Spiral Failure

Spiral failure of an O-ring is often found on long stroke hydraulic piston seals and to a lesser degree on rod seals. This type of O-ring failure is caused when the seal becomes "hung-up" at one point on its diameter (against the cylinder wall) and both slides and rolls at the same time. The resultant twisting of the O-ring as the sealed device is cycled finally causes the seal to develop a series of deep spiral cuts (usually at a 45" angle) on the surface of the seal.


As stated above, spiral failure is generally caused by an O-ring both sliding and rolling at the same time. Conditions which may cause this to occur are as follows:

  1. Eccentric components.
  2. Wide clearance combined with side loads.
  3. Uneven surface finishes.
  4. Inadequate or improper lubrication.
  5. O-ring too soft.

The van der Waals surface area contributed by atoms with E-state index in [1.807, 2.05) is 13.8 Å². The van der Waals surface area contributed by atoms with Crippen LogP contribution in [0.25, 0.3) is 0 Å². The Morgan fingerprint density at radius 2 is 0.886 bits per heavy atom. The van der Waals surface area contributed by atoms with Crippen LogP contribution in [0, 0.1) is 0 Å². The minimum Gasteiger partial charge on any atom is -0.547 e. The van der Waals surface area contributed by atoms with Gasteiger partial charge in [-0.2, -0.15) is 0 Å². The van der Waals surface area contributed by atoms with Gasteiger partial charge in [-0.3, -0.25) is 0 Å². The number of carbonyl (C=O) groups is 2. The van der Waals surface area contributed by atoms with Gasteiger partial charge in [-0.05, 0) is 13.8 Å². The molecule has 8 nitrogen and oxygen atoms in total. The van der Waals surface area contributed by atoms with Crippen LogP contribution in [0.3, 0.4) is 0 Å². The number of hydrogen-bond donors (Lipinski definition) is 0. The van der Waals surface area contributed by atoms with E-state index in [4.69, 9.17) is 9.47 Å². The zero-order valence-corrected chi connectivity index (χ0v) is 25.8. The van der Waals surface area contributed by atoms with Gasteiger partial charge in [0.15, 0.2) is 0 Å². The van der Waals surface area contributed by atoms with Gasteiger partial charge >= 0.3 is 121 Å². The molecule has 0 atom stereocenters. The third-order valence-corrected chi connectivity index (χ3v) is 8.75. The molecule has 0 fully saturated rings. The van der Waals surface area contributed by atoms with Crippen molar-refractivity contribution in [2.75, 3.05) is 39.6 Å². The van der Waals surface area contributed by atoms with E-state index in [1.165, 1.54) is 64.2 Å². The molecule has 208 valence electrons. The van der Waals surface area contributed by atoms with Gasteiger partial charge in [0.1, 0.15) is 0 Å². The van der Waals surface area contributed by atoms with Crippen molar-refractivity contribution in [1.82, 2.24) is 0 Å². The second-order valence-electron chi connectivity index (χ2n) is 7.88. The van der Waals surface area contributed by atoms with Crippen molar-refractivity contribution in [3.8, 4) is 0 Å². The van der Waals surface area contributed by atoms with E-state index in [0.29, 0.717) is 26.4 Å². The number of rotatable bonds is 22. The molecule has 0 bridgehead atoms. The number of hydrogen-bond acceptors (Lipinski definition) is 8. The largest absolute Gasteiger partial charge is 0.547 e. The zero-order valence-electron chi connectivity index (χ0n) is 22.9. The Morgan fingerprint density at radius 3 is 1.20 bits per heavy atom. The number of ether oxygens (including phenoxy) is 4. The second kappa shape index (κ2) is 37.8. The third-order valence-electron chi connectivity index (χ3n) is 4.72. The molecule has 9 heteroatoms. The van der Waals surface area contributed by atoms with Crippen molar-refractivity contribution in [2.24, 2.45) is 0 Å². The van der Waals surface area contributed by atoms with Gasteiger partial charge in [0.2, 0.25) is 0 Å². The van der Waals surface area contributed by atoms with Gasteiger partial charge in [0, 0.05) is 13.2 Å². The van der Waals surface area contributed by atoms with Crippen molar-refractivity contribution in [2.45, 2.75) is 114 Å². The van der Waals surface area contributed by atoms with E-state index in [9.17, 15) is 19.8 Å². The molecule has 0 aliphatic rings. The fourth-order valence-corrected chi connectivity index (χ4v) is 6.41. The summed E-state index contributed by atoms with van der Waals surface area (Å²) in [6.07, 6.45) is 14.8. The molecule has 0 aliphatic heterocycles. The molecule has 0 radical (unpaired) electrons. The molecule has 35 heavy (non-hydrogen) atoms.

6. Stroke speed (usually too slow).
  7. Improper installation (O-ring pinched or rolled).

Suggested solutions to the causes of Spiral Failure are as follows:

  1. Improve surface finish of sealed assembly at dynamic interface (Cylinder Bore, Piston Rod).
  2. Check for Out-of-Round components (Cylinder Bores especially).
  3. Provide proper lubrication. Consider the use of internally lubed O-rings.
  4. Increase hardness of O-ring material.
  5. Consider use of alternate seal shapes. For example, the Parker T -seal is specifically designed to prevent spiral failure and its use will allow for increased tolerances because of built-in anti-extrusion back-up rings. Parker T -Seals are available to fit a number of standard AS568A O-ring grooves and may directly interchange with O-rings in most cases.
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